China's dealings with Asean countries were the focus of commentaries this week. Here are some excerpts on how Asean countries can deal, individually and collectively, with Beijing's appeal and might.
Fishing rights the crux of issue
The Jakarta Post, Indonesia
The recent incident involving a Chinese coast guard vessel and Indonesia's Maritime and Fisheries Monitoring Task Force near Indonesia's Natuna Islands has once again highlighted the problem of illegal fishing in Indonesia-China relations.
In the past, both sides handled the issue quietly in the hope that the problem would go away.
The latest incident, however, clearly shows that such an approach can no longer work.
In fact, China's behaviour has become more assertive, forcing Indonesia to respond accordingly.
Therefore, it is imperative that Indonesia and China start finding solutions to the problem.
Any settlement should be based on two facts. First, Indonesia holds full sovereignty over the Natuna Islands and their territorial waters, and has an undisputable sovereign right over the exclusive economic zone (EEZ) in the surrounding waters. Second, it is then clear that Indonesia is not a party to the South China Sea dispute. Nor does Indonesia take sides in the ongoing dispute between China and the four Asean claimants - Vietnam, the Philippines, Malaysia and Brunei.
The problem between Indonesia and China lies with fishing rights, not territorial disputes. Therefore, Indonesia and China need to treat and address the problem as such.
The two sides should not allow the problem to develop into a political, let alone territorial, feud.
This requires two important steps to be taken. First, Foreign Minister Retno Marsudi has affirmed Indonesia's position clearly: China should support Indonesia's attempt to combat illegal, unreported and unregulated (IUU) fishing and should never violate Indonesia's sovereignty or infringe upon Indonesia's EEZ and continental shelf.
China's argument that its fishermen were conducting activities in areas it considers "traditional fishing grounds" is misleading. In fact, it could complicate the issue.
The United Nations Convention on the Law of the Sea (1982), to which both Indonesia and China are parties, does not recognise such a concept. The two countries should abide by the convention.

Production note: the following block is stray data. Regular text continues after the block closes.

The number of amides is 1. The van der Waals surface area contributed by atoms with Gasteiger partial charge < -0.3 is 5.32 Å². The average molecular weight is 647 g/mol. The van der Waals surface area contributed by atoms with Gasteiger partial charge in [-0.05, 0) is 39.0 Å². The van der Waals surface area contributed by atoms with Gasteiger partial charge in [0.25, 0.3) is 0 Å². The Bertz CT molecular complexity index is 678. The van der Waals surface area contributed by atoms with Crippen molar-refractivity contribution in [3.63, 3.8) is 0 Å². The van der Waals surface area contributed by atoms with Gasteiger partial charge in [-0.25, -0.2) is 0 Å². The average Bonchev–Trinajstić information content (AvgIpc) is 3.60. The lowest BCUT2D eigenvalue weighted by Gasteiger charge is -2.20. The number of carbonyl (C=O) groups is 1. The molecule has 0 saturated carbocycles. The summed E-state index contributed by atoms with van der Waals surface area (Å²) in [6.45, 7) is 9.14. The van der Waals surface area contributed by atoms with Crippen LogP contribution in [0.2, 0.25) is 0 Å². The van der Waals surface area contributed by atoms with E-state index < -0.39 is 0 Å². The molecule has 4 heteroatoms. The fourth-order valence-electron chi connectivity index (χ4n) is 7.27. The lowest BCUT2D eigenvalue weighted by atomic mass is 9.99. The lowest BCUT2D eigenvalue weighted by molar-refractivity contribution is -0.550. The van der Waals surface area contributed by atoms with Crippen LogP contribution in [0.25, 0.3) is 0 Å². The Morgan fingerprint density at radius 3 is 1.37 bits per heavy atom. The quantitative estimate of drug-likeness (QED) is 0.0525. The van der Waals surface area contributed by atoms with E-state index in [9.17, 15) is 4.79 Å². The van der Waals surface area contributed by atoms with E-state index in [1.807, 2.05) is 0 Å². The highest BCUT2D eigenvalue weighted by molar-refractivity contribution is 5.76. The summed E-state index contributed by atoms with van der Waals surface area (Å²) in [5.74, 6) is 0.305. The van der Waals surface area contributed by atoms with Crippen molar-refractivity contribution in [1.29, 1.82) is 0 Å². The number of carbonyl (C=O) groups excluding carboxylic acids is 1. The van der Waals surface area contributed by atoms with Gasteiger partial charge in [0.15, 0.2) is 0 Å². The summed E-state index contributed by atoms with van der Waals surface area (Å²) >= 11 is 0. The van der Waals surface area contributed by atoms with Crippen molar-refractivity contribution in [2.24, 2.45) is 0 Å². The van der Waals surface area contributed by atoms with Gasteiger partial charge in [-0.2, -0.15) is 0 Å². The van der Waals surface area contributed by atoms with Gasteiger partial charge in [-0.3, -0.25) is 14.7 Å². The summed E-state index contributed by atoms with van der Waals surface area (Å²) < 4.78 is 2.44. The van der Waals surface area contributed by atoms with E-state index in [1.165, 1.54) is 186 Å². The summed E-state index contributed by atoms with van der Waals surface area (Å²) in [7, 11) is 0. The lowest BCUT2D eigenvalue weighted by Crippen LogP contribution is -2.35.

Second, Indonesia and China should start discussing a joint strategy on how to combat the IUU problem in the area and beyond.
Indonesia values its relationship with China as a comprehensive strategic partnership. So does China. It is inconceivable that the two nations cannot find an amicable solution to the problem.
Fair deal needed for rail project
The Nation, Thailand
Has the Thai-Chinese high-speed train project been derailed? Officially, it is still on, albeit on a reduced scale. Unofficially, the scheme has been suspended until further notice.
Thailand's decision to go it alone in building a section of the original Thai-Chinese railway project between Bangkok and Nakhon Ratchasima (Korat) will have far-reaching consequences for overall relations between the two countries.
Thailand could now become the "missing link" in Beijing's ambitious plan to build a rail network linking southern China with the rest of Asia.
That does not augur well for Beijing's much-heralded 21st-century Silk Road initiative.
Last week, Prime Minister Prayut Chan-o-cha returned from a summit of Chinese and Lower Mekong countries in Hainan, and separate bilateral talks with Chinese Premier Li Keqiang, to deliver an unexpected twist on the rail project: Thailand will build the 250km Bangkok-Korat section on its own budget and with Chinese technology.
The original plan was for an 845km route from Bangkok to the north-east border province of Nong Khai and from Kaeng Khoi in Saraburi to Map Ta Phut in the eastern seaboard province of Rayong.The inevitable question is, therefore, what was the economic rationale behind this change of plan?